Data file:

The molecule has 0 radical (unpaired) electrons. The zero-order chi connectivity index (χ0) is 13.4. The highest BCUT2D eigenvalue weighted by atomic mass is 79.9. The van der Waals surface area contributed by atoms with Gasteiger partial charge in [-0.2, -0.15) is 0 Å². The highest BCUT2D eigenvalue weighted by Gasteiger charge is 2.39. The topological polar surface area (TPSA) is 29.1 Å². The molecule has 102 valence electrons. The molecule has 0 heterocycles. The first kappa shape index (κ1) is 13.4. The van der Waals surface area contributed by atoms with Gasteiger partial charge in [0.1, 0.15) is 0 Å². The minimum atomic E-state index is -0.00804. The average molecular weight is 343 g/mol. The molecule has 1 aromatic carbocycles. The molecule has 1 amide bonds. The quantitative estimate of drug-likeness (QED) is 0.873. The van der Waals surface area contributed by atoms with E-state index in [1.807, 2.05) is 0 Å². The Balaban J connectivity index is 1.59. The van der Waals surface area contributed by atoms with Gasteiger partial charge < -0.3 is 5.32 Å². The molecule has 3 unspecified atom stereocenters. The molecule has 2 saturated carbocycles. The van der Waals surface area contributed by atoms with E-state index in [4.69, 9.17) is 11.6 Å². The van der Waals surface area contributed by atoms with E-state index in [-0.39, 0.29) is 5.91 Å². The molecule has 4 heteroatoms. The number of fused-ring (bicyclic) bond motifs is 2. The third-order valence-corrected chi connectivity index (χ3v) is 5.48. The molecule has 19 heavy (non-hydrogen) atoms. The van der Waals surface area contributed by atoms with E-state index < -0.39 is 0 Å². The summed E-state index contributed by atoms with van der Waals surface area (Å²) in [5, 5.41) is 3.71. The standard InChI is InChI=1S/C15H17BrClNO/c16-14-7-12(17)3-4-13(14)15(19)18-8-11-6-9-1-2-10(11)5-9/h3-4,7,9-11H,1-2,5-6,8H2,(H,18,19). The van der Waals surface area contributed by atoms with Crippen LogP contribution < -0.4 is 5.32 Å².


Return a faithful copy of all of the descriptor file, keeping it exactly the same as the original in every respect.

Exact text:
The molecule has 0 radical (unpaired) electrons. The zero-order chi connectivity index (χ0) is 13.4. The highest BCUT2D eigenvalue weighted by atomic mass is 79.9. The van der Waals surface area contributed by atoms with Gasteiger partial charge in [-0.2, -0.15) is 0 Å². The highest BCUT2D eigenvalue weighted by Gasteiger charge is 2.39. The topological polar surface area (TPSA) is 29.1 Å². The molecule has 102 valence electrons. The molecule has 0 heterocycles. The first kappa shape index (κ1) is 13.4. The van der Waals surface area contributed by atoms with Gasteiger partial charge in [0.1, 0.15) is 0 Å². The minimum atomic E-state index is -0.00804. The average molecular weight is 343 g/mol. The molecule has 1 aromatic carbocycles. The molecule has 1 amide bonds. The quantitative estimate of drug-likeness (QED) is 0.873. The van der Waals surface area contributed by atoms with E-state index in [1.807, 2.05) is 0 Å². The Balaban J connectivity index is 1.59. The van der Waals surface area contributed by atoms with Gasteiger partial charge < -0.3 is 5.32 Å². The molecule has 3 unspecified atom stereocenters. The molecule has 2 saturated carbocycles. The van der Waals surface area contributed by atoms with E-state index in [4.69, 9.17) is 11.6 Å². The van der Waals surface area contributed by atoms with E-state index in [-0.39, 0.29) is 5.91 Å². The molecule has 4 heteroatoms. The number of fused-ring (bicyclic) bond motifs is 2. The third-order valence-corrected chi connectivity index (χ3v) is 5.48. The molecule has 19 heavy (non-hydrogen) atoms. The van der Waals surface area contributed by atoms with E-state index < -0.39 is 0 Å². The summed E-state index contributed by atoms with van der Waals surface area (Å²) in [5, 5.41) is 3.71. The standard InChI is InChI=1S/C15H17BrClNO/c16-14-7-12(17)3-4-13(14)15(19)18-8-11-6-9-1-2-10(11)5-9/h3-4,7,9-11H,1-2,5-6,8H2,(H,18,19). The van der Waals surface area contributed by atoms with Crippen LogP contribution < -0.4 is 5.32 Å².